“Why do you think? If I go to anyone else, I will have my man card revoked.”
“Stop talking about your man card like it’s a thing. It’s nothing to be embarrassed about.”
“Well I couldn’t tell that from your reaction. Anyway, sometimes people recognize me. I don’t think an article in the NHL Daily News about has-been defenseman Kessler Rocha taking swimming lessons in a kiddie pool with toddlers would do me any favors.”
“There’s not really a NHL Daily News, is there?”
“There is and I’m pretty sure Mike Epson is their main contributor.”
“Okay fine. I’ll teach you. I’ll teach both of you. Would you like that Hunter?”
“Yeah! Can daddy have water wings too?”
I laugh. “I would love to make that happen.”
Of course when it comes to Kessler, I think the only thing that would fit around his arms would be two inner tubes. The idea of getting two matching flamingo floaties crosses my mind.
“Stop laughing,” he says. “I can tell you’re picturing things in your head. Silly things.”
I stick my tongue out at him.
Hunter starts singing, “Simply, having, a wonderful Christmas time.”
But you know what? For once the song makes sense.
You want to know the most annoying sound in the world?
It’s the sound of a New Year’s Eve party favor horn.
There’s currently one sticking in through the crack in my office door and going off.
I stare at the door, waiting for it to open wider.
Kessler pokes his head in, smiling with that horn dangling from his mouth like it’s a cigar.
“Happy New Year’s,” he says.
“It’s not New Year’s yet,” I tell him.
“I know,” he says, coming inside. “But it will be soon and I’m not about to let you work late on New Year’s Eve. Boss’s orders. That’s me.”
I narrow my eyes at him. Got to say, still hate that term, boss. “I have to work on this research.”
“No, you don’t,” he says, leaning over the desk. God, even though the suit can be so stifling here, he looks damn good in one, especially like this when he’s not wearing a tie and the first few buttons of his dress shirt are undone and you can see a hint of chest hair and skin.
He gives me a crooked, cocky grin.
He knows I like what I see.
“The office is closed tomorrow,” he goes on. “Everyone needs a break. Research about bikes, or what Pantone colors are in for next year or how to beat Instagram’s algorithms or whatever it is you’re trying to busy yourself with, can wait.”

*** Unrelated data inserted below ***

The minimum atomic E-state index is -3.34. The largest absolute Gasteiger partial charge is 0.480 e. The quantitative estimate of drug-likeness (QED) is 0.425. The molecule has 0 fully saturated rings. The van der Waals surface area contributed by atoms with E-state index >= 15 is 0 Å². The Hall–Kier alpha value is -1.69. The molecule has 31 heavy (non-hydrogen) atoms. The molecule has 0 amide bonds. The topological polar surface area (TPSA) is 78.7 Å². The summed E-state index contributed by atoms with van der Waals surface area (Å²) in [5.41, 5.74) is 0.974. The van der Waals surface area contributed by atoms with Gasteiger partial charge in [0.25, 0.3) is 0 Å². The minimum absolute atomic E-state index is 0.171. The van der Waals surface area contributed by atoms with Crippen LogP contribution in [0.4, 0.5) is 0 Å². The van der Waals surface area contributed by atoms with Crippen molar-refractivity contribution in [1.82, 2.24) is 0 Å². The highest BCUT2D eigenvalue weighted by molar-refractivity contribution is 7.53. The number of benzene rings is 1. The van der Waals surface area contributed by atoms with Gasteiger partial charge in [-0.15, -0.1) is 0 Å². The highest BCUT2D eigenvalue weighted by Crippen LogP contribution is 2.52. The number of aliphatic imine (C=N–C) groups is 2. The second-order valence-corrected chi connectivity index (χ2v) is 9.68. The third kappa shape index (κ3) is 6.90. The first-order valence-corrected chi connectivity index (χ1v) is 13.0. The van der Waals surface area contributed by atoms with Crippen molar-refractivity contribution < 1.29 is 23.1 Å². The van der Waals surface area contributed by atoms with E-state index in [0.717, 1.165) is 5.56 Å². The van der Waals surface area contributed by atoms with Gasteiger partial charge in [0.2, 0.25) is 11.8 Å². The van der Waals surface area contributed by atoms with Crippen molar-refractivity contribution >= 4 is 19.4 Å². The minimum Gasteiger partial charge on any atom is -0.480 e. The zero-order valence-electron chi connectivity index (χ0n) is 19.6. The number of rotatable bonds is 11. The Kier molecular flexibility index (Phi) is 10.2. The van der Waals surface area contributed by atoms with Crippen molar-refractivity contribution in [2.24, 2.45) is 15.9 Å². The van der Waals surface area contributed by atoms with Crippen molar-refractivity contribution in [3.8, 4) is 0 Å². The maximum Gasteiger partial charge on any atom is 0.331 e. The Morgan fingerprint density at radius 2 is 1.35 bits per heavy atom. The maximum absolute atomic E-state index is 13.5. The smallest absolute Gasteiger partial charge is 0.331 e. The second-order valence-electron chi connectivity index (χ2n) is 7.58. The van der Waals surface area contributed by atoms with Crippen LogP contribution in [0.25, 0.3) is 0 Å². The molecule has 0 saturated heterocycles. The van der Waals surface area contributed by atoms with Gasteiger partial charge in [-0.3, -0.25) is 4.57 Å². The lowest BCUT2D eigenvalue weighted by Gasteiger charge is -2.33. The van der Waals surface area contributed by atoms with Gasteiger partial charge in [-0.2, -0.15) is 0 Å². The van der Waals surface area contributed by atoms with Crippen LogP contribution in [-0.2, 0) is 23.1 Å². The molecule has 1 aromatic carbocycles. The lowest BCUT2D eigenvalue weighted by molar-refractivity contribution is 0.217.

“I’m not busying myself.”
“You are. I know you.”
“Didn’t we just have a discussion about how the both of us work too hard?”
“Yeah, we did, and it hasn’t changed a thing. You’re not doing this because you have no New Year’s plans, are you?”
I shrug. Kate invited me to some massive party on a hotel rooftop, but I know she’s only going because some of her other friends are going and some guy she wants to bone will be there. It’s the kind of place that will be too loud and chaotic and I’ll be alone and while normally I might try to go and score with someone, things are different now.
Things are different now because of the man leaning on my desk, his gorgeous eyes raking over my features, taking me in like a sunset and he doesn’t have a camera.
“Well, you do have plans,” he says, straightening up. For a moment there I thought he was going to kiss me and damn if I’m not disappointed.
I clear my throat and tidy the stack of papers on my desk. “What plans are those?”
“Plans with me,” he says. “Come on, let’s go get you all dressed up.” He motions for me to get up.
I don’t move. “Dressed up? I don’t think so.”
His lips twist into a smirk and then he’s leaving my office.
“Where are you going?” I ask. Funny how I wanted to be left alone, but now that he was here for a minute, I’m bereft without him. Why is it so hard for me to admit that I want to be with him, be around him? Why can’t I just be real?
Add that to your new year’s resolution, I tell myself, just as Kessler comes back in my office with two garment bags.
“What are those?” I ask, slowly getting to my feet.
He holds up one and shakes it. “This one is a tuxedo for yours truly because I feel like being a Hawaiian James Bond tonight.” He shakes the other one. “This is for you. From me. I never did give you your Christmas present.”
That’s true. On Christmas, after the delicious turkey that Loan cooked, I gave him the box of macadamia nut chocolates and he gave me a piece of paper that said I.O.U. I thought it was funny and forgot about it, but apparently he didn’t.